Fort Worth

Man testifies that Fort Worth officer used racial slur before shooting him

Fort Worth police officer Courtney Johnson is on trial in a wrongful shooting case at the Tim Curry Criminal Justice Center in Fort Worth.
Fort Worth police officer Courtney Johnson is on trial in a wrongful shooting case at the Tim Curry Criminal Justice Center in Fort Worth.

A man shot by a Fort Worth police officer in 2015 testified Thursday that the officer used a racial slur before the officer’s shotgun went off, striking him in the arm.

Officer Courtney Johnson, 35, is accused of shooting Craigory Adams, 56, on June 23, 2015, by recklessly handling his shotgun. The two-count indictment accuses Johnson of taking his gun off safety and sliding the pump action back, then forward as the weapon was pointed toward Adams. The shotgun fired, hitting Adams in the arm.

The officer has said he thought Adams was holding a knife, but it was actually a barbecue fork.

Adams, who said he has bipolar disorder, testified that he had gone outside to get some air because the air conditioning at his parents’ house was not working.

Adams said he carried the barbecue fork to ward off small animals that he might encounter. As he walked down the street, Adams said he was confronted by a bright white light.

“I thought it was police or a taxi,” Adams said.

There were no sirens or emergency lights and the officer did not identify himself when he got out of his vehicle, Adams testified.

Then, Adams testified, the officer yelled a racial slur and told him to get down and drop the knife.

“I clearly heard him say ‘n-----,’ ” Adams testified. “That’s a bad word to use.”

Adams said he immediately followed the officers commands and “he still shot me.”

“I could feel the impact on my shoulder and I could feel the blood splatter against my ear,” Adams testified.

One of Johnson’s attorneys, Jim Lane, asked why Adams neglected to mention the slur during statements he made to police after the shooting.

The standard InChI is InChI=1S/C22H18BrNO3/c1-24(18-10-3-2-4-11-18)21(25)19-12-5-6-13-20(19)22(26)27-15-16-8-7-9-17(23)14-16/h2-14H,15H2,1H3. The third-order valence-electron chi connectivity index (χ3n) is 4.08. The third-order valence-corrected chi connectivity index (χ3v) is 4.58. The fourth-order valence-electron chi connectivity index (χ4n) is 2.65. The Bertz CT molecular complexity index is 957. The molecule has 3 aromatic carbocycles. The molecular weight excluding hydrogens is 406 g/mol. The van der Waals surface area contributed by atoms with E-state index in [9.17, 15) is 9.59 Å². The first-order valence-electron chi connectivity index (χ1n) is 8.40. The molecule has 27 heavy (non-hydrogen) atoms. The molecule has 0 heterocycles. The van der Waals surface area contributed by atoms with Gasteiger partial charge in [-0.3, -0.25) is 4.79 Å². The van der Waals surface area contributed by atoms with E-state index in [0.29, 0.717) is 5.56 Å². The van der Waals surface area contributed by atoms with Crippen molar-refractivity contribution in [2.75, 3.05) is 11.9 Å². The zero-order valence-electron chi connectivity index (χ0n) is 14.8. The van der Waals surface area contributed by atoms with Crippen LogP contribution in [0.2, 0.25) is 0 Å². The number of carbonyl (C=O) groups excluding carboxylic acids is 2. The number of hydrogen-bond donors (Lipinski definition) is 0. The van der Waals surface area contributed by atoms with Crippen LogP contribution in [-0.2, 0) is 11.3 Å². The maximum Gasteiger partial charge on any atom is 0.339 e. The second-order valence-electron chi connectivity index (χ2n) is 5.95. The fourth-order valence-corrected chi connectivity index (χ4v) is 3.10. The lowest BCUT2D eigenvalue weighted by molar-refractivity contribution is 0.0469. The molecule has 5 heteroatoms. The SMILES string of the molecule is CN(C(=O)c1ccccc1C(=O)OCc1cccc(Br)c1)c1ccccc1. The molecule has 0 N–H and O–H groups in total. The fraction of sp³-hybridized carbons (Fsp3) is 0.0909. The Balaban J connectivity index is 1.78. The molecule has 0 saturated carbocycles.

“Sir, I was heavily sedated while I was in the hospital because I had an injury,” Adams responded.

The crime Johnson is charged with, aggravated assault by a public servant, is a first-degree felony and carries a maximum penalty of life or 99 years if convicted. Johnson, who has been with the department since 2013, remains on desk duty. He was indicted in March 2016.

During a news conference after the indictment, Police Chief Joel Fitzgerald said that he does not believe that race played a role in the shooting and that there is no evidence that Johnson used a slur. The police dashcam video played for the jury has no audio.

The video shows Johnson responding to the 1300 block of New York Avenue on a report that a prowler armed with a long knife was banging on the front door of a residence.

The officer approached Adams and aimed his shotgun at him. He told investigators that as he approached, he ordered Johnson several times to drop the knife.

Adams dropped the “knife” — later found to be a barbecue fork with two tines — in front of him and went down to one knee. About 10 seconds later, the video shows Johnson’s shotgun firing and Adams falling facedown on the lawn.

Johnson appeared to panic and ran toward Adams, stopping to lay his shotgun in the street. Fitzgerald said Johnson rushed to give Adams medical assistance and immediately radioed for medics.

Sgt. Robert Phillips, a Fort Worth police use-of-force training officer, testified that police academy cadets are trained to disengage the safety and put their finger on the trigger only after making a decision to shoot.

Phillips said Adams fell in a gray area of not being fully compliant with Johnson’s commands but not being fully noncompliant. Phillips testified that suspects are instructed to get on both knees to limit their mobility and increase the arresting officer’s reaction time if a suspect tries to attack.

“A person on one knee can close the distance much easier than a person can on two knees,” Phillips said.

He also said suspects are ordered to face away from the officer when they are being handcuffed, again to better protect officers.

“It would not be unreasonable for Johnson to think that this was still a dangerous situation,” asked Tim Choy, one of Johnson’s attorneys.

“Correct,” Phillips said.

Phillips said use-of-force training is inadequate and new police officers are ill-equipped to grapple with the real-world life-and-death decisions they face. The training does not address every eventuality, Phillips said.

“In control tactics, yes, they are unprepared,” Phillips said. “One, I don’t feel in the 100 hours of control training they receive they get the necessary skill sets they need to effectively do their job. Two, this is perishable knowledge. If you don’t use it, you lose it.”

The prosecution rested Thursday. The trial is expected to resume in state District Judge Wayne Salvant’s court on Monday.

Mitch Mitchell: 817-390-7752, @mitchmitchel3

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